In a sandy ravine near Kyiv, the Ukrainian capital, soldiers in camouflage are learning the basics of war. They are Russians and have come to fight against their fellow citizens.
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These men belong to a new unit, made up of around fifty Russians and called the “Siberian Battalion”, integrated into the Ukrainian army.
“I made the decision to go to Ukraine as soon as possible, to fight against Russia, against the regime of (Vladimir) Putin, against imperialism,” explains one of the fighters, who calls himself “Gretcha » (buckwheat in Russian).
The war in Ukraine attracted foreign volunteers from all walks of life. Most serve in the International Legion – of which the Siberian Battalion is a part – integrated into the Ukrainian army.
With their faces covered, the fighters who train do not wish to reveal their real names.
The group includes both ethnic Russians, long-time opponents of the Moscow regime, and members of ethnic minority groups from Siberia.
The Siberian Battalion is not the only Russian unit fighting with Ukraine.
Last spring, two other groups made headlines after brief incursions on the Russian border: the Russian Volunteer Corps, which has ties to the far right and hooligans, and the Russian Freedom Legion .
Speaking on condition of anonymity, the International Legion spokesperson would not say how Russians enter Ukraine, saying only that some come in small groups and others alone.
“We don’t bring them in car trunks,” he assures.
“This is not about illegal crossings. It’s completely legal,” insists the spokesperson.
The recruits are under military contract, and there are no prisoners of war, he adds.
“Gretcha” was born in Crimea, a Ukrainian peninsula annexed by Russia in 2014, but lived mainly in Moscow, where he was a medical assistant.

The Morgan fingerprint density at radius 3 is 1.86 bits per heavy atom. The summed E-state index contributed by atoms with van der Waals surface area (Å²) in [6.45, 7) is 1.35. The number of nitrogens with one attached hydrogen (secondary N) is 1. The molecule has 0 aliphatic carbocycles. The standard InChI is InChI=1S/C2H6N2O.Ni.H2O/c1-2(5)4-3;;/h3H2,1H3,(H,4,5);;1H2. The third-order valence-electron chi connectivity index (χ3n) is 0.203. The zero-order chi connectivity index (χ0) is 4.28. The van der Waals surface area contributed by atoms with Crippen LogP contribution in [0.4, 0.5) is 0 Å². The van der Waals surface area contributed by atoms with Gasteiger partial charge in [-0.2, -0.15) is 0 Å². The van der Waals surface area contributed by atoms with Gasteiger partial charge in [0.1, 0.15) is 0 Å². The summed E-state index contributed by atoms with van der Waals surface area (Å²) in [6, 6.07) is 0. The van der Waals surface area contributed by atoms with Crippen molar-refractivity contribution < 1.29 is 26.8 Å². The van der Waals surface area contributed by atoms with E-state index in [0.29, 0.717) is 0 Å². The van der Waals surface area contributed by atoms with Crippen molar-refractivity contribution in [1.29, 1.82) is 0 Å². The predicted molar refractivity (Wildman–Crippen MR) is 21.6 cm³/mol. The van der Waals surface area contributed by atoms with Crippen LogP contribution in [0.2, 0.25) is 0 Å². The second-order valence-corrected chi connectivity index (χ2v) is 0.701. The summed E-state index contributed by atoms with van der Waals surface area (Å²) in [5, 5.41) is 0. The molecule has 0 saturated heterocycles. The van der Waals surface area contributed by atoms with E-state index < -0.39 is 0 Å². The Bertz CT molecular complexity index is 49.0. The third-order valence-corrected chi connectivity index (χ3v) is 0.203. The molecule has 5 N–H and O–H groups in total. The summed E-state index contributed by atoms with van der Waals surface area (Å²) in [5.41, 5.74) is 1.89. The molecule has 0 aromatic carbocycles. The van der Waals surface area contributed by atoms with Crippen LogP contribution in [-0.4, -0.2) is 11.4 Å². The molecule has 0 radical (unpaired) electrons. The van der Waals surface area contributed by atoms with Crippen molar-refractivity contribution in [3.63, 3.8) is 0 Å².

“We must liberate Ukraine, the homeland where I was born in Crimea, that’s my dream,” said the man, whose political views are “more liberal than in Russia currently.”
He participated in Russian opposition protests against the war, but considered them “useless.”
“In Russia there is currently a dictatorship which I am obviously very unhappy with, even if it perhaps does not affect me concretely,” explains “Gretcha”.
“I am not in prison, I am not a foreign agent but I have the impression that the State gives less freedom for its citizens. Sooner or later it will be a big concentration camp, and that is already the case,” he continues.
He left Russia in 2022, sought to enter Ukraine, but “at the beginning there was no organization, there was no information on how to enter,” he relates.
After staying in visa-free countries for Russians, often living in a tent, he finally found an organization called Civic Council, whose website recruits for the Siberian Battalion, in Warsaw.
“Need for victory”
According to “Gretcha,” the organization accepted his transit with his wife. “I spent time waiting in third countries and, at a wonderful moment, they wrote to me that we could go out, they provided the route and so we entered Ukraine,” the recruit says.
His parents do not know that he has enlisted: “They have different points of view on this war. We talked about this topic many times and we argued every time.”
Another fighter, “Chved” (Swede), claims to have left Russia more than ten years ago, “due to political persecution”, and has lived in Sweden since 2011.
“I participated in anti-government and anti-Putin activities for a long time, and I was forced to emigrate,” he says, calling himself an “anarchist.”
Other Russians who joined the Siberian Battalion include anti-Kremlin activist Ildar Dadin.
“In this war, Ukraine stands on the side of the freedom of the people,” assures “Chved,” who began fighting last summer in another unit.
“What needs to be done now is to achieve the defeat of Putin’s Russia,” he says, hoping that this will trigger political change in Russia and Belarus, its ally. “And for that we need Ukraine to win.”